Map of land ruled as an Indian Reservation in Oklahoma in McGirt v. Oklahoma (2020). Red shaded area represents territory of the Five Tribes of Oklahoma.
Land ruled as an Indian Reservation in Oklahoma in McGirt v. Oklahoma (2020). Photo courtesy of the US Census Bureau; U.S. Supreme Court.

Marty Matlock, chairman of the Cherokee Nation Environmental Protection Commission, talked about Native American natural resource rights in a presentation as part of the Nebraska Water Center’s annual Spring Seminar Series March 3. 

The series is in partnership with the University of Nebraska-Lincoln’s School of Natural Resources. This year, local, national and international speakers are connecting water issues with race, justice, and the environment over Zoom every other week.

Jesse Starita, the public relations and engagement coordinator at Nebraska Water Center, said four out of seven seminars in the series are being presented by Native American speakers.

“These speakers represent the Sioux, Cherokee and Omaha tribes and the distinct issues facing each, including oil and gas pipelines, water rights, flooding impacts and maintaining indigenous knowledge and culture,” he said. 

Starita said the series aims to raise awareness of Native American political issues in Nebraska because they are often inadequately represented.

“Native peoples are the first Nebraskans. They gave our state its name – Nebraska meaning ‘flat water’ in the Oto language. Today, their voices are often underrepresented in water and natural resources discussions, which is very disproportionate to the amount of wisdom and experience they have accumulated on these subjects,” he said.

Matlock, a native Cherokee Nation member from Oklahoma, said the historic struggle of native nations to secure rights over land and water in Oklahoma now revolves around water quality.

“The state frankly is not doing a great job at managing water quality. In Oklahoma today, you will find that almost every water body in the state is designated as unfit for primary human contact because of fecal coliform contamination,” Matlock said. 

He said this is a problem for the Five Tribes of Oklahoma, also referred to as the Five Sister Tribes: the Cherokee, Chickasaw, Choctaw, Creek (Muscogee) and Seminole Nations, because they are currently unable to implement their own separate water quality standards program in Oklahoma’s Indian country.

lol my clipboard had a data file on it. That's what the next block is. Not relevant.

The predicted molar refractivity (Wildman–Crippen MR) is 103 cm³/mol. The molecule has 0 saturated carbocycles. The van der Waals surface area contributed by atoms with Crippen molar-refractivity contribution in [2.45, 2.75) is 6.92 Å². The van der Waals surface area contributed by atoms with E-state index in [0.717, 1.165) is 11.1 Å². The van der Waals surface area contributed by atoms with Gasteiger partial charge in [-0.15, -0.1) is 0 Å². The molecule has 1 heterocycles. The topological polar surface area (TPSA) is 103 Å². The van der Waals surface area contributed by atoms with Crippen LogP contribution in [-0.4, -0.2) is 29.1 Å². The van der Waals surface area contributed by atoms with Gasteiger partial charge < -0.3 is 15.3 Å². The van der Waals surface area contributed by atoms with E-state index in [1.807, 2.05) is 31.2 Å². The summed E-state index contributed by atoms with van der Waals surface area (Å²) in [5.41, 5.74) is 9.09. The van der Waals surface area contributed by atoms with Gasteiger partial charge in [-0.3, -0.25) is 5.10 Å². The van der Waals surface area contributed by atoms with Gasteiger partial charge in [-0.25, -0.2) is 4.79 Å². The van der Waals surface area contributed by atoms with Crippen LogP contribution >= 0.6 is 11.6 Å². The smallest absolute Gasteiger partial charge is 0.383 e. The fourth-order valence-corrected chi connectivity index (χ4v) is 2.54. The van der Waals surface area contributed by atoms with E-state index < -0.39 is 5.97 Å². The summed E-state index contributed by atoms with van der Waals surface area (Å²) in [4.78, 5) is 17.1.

Since statehood was granted to Oklahoma in 1907,  the state’s legal position has been that all tribal reservations and all tribal jurisdictions were abolished.

However, on July 9, 2020, the U.S. Supreme Court ruled that almost the entire eastern half of the state is an Indian reservation in Mcgirt v. Oklahoma. The land was promised to Native American tribes in the 1830s after approximately 100,000 members were forcibly removed from their homelands,  77 million acres which stretched across present-day Alabama, Georgia, North Carolina, South Carolina and Tennessee.

Despite the court’s official recognition that the eastern Oklahoma land belongs to Native Americans, tribes are still currently unable to exercise sovereignty over the water resources contained within its borders. 

The Cherokee Nation’s challenge to gain water rights in the Indian country of Oklahoma puts them in danger, Matlock said.

“We believe we’re up for the fight, and we’re building our infrastructure to be more effective at it, but until we can control our resources we’re in trouble. Until we control our resources, everything we are doing is at risk,” he said.

According to Matlock, the Cherokee Nation strives for political advancement of native water rights because it is seen as the path for future prosperity.

“We have to operate within the realm of the possible, and that’s what we do. We try to manage our affairs and our strategies moving forward to enhance the prosperity of our children, not to fight historical battles. We don’t have time for that. We are struggling. We are suffering. We are hurting. We are poor. We are dispossessed. We are disenfranchised.”